Ghana’s electricity tariffs are too high and uncompetitive for domestic and commercial consumers in the West African sub-region, according to the Deputy Minister-designate for Energy, Dr. Mohammed Anta Amin Adam.
“For the domestic consumer, the tariffs in Ghana is around 19-28 cents, La Cote d’Ivoire is 9 cents, Benin is 17 cents, Togo is 16 and Nigeria is 17 cents.
“But when you come to the commercial industrial consumer that is where the problem is. Ghana’s is 32.6 cents per kWh, Cote d’Ivoire is 13 cents, Benin is 19, Togo is 18 and Nigeria is 17 cents so in comparative terms tariffs in Ghana are higher in the sub-region,” he pointed.
Dr. Amin Adam made the revelation when he appeared before Parliament’s Appointments Committee for vetting Tuesday evening.
He attributed the high tariffs to lack of competitive procurement processes for power generation and obsolete power plants deployed in the country by some independent power producers among others.
This, he noted, does not only affect consumers in Ghana but also affects the generation companies if they want to take the excess to the sub-region.
The Mahama-led National Democratic Congress (NDC) administration has been accused of signing bad contracts with power producers like Ameri, leading to high electricity tariffs and possible financial loss to the state.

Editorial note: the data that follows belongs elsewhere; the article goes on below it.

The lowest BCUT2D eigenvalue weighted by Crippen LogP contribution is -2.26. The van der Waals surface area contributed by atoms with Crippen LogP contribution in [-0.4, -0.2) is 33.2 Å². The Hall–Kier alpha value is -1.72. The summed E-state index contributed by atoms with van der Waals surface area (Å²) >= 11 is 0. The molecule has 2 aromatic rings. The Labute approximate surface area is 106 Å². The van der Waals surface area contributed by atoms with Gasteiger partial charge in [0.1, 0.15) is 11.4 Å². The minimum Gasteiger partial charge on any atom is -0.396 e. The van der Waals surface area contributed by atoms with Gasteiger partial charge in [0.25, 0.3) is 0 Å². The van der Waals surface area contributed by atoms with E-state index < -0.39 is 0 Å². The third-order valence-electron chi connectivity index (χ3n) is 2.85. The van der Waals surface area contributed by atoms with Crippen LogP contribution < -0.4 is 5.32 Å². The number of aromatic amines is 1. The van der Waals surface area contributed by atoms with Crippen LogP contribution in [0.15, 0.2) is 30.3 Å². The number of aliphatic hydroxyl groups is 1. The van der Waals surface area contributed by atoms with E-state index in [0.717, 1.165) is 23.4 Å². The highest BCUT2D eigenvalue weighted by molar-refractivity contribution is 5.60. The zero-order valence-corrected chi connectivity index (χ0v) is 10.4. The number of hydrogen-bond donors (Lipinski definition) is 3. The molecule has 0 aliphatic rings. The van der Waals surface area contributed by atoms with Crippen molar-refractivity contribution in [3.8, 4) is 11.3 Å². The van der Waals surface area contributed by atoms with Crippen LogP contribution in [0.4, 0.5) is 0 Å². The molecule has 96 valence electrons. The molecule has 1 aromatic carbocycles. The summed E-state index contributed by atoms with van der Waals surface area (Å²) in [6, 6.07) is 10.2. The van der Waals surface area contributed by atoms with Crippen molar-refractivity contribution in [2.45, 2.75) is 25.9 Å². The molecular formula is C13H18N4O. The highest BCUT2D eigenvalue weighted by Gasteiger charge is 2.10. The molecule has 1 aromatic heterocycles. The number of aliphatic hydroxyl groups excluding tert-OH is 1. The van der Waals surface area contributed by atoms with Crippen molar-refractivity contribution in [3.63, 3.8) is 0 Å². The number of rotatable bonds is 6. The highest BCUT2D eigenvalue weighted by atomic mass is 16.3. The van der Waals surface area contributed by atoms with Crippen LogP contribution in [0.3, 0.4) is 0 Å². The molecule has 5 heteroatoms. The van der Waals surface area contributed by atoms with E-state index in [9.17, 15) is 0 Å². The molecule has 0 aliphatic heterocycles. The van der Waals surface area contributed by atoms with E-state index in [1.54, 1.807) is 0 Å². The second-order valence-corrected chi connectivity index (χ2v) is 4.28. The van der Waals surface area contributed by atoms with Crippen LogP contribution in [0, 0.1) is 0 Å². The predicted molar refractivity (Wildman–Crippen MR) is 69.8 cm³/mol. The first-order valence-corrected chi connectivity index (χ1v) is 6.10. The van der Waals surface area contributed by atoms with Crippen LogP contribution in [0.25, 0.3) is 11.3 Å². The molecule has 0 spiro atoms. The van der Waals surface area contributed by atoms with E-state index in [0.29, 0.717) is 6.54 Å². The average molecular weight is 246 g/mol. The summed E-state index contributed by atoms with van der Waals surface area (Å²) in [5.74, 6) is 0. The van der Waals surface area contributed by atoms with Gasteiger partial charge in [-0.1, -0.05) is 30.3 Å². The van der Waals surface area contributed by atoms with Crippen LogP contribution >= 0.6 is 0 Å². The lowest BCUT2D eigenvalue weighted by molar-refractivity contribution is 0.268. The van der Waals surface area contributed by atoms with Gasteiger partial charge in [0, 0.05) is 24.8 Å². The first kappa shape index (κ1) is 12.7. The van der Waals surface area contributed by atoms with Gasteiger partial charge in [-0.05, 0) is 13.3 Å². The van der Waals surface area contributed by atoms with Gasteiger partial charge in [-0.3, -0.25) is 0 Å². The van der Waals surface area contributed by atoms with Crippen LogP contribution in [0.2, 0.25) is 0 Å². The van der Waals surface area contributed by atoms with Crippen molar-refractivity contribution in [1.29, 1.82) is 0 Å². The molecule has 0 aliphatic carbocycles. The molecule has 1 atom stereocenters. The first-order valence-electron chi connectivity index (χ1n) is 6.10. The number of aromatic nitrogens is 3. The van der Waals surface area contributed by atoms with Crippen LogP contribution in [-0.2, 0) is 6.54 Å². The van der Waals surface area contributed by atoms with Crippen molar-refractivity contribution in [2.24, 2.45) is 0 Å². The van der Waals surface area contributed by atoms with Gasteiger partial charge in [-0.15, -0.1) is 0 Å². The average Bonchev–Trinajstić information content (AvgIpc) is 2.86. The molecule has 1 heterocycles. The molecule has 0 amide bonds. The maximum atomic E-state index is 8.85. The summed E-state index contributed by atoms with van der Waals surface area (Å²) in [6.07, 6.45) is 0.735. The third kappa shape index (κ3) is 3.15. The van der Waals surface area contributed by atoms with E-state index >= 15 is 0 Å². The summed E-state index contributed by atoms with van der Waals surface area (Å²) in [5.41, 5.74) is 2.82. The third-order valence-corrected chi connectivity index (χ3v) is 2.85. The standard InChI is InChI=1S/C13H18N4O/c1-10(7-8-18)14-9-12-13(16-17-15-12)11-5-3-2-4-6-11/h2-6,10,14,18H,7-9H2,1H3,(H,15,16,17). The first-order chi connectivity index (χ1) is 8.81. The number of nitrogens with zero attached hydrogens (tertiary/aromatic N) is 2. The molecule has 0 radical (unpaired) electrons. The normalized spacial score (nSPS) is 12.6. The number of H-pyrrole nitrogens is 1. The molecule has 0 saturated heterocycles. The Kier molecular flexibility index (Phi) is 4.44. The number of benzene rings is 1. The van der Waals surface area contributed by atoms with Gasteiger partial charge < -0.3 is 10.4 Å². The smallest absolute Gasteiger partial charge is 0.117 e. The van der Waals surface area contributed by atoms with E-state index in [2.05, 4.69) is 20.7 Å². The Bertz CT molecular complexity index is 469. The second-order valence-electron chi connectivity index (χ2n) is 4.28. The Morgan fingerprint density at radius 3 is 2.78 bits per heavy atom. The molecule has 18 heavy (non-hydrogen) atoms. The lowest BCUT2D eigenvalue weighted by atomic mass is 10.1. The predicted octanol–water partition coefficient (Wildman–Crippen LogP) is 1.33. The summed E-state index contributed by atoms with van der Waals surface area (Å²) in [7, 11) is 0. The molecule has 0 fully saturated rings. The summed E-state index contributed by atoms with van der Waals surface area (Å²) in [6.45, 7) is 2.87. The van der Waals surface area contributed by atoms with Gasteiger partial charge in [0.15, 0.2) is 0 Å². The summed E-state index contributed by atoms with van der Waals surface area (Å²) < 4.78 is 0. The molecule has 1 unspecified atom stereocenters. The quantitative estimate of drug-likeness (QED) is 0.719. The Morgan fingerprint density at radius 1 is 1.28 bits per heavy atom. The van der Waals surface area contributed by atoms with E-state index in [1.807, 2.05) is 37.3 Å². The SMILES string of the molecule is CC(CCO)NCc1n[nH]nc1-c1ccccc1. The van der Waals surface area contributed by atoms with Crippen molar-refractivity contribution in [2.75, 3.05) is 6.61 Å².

According to Dr. Amin Anta who is also the Executive Director of think-Tank, Africa Centre for Energy Policy (ACEP); the state is paying heavily for some of these contracts.
“…the contracts we signed and the government consent of the support agreements we signed now ‘the put-call-option agreement we signed with the companies show that the capacity will be paid for whether we use it or not. It’s a ‘take or pay’.
“So what do we do with it? It’s going to be excess capacity not producing power but consumers would be paying for it and the World Bank estimates that we would be paying about $600 million every year for capacity not producing power.
“And so if Ghana’s tariffs are higher apart from the burden it imposes on consumers, we are unable to sell off the excess in the sub-region where Nigeria is doing 6 cents to Benin per kWh of power and where we give domestic or commercial 32 cents. It doesn’t make sense for good business.”
Dr. Amin Anta said something drastic has to be done about it.
“I will support my minister to consider ways of reducing the cost of generation. At the moment, we can’t do anything about the capacity that we already have but future generation addition must take into consideration, a number of elements- Number 1: the efficiency levels of the plants must be looked at.
“Most of the plants we have are old before they come here and so in terms of efficiency, they are already suffering, availability is low and so if we begin to engage plants that have high efficiency level and therefore high availability level because of the benefits of economies of scale, the cost of generation will come down and that will impact on tariffs.
“A competitive process for procuring power, additional capacity and with that competition, I believe the cost of capacity will come down and that will greatly impact on tariffs.”
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